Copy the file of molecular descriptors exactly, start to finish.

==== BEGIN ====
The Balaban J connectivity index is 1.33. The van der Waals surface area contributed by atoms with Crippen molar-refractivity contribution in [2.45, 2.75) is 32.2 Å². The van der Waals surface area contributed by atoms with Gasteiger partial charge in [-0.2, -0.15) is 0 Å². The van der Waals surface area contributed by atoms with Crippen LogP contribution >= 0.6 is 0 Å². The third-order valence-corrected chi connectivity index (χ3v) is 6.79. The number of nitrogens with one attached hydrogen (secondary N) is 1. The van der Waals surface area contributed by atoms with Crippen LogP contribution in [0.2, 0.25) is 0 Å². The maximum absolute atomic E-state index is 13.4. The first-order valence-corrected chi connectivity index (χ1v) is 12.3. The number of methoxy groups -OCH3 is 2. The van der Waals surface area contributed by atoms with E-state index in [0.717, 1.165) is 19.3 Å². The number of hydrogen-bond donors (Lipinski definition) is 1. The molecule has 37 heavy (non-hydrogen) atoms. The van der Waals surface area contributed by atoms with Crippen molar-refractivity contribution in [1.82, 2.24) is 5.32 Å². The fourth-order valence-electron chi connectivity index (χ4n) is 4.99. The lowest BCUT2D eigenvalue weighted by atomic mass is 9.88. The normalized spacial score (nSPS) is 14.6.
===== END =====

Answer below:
The Balaban J connectivity index is 1.33. The van der Waals surface area contributed by atoms with Crippen molar-refractivity contribution in [2.45, 2.75) is 32.2 Å². The van der Waals surface area contributed by atoms with Gasteiger partial charge in [-0.2, -0.15) is 0 Å². The van der Waals surface area contributed by atoms with Crippen LogP contribution >= 0.6 is 0 Å². The third-order valence-corrected chi connectivity index (χ3v) is 6.79. The number of nitrogens with one attached hydrogen (secondary N) is 1. The van der Waals surface area contributed by atoms with Crippen LogP contribution in [0.2, 0.25) is 0 Å². The maximum absolute atomic E-state index is 13.4. The first-order valence-corrected chi connectivity index (χ1v) is 12.3. The number of methoxy groups -OCH3 is 2. The van der Waals surface area contributed by atoms with E-state index in [0.717, 1.165) is 19.3 Å². The number of hydrogen-bond donors (Lipinski definition) is 1. The molecule has 37 heavy (non-hydrogen) atoms. The van der Waals surface area contributed by atoms with Crippen molar-refractivity contribution in [1.82, 2.24) is 5.32 Å². The fourth-order valence-electron chi connectivity index (χ4n) is 4.99. The lowest BCUT2D eigenvalue weighted by atomic mass is 9.88. The normalized spacial score (nSPS) is 14.6.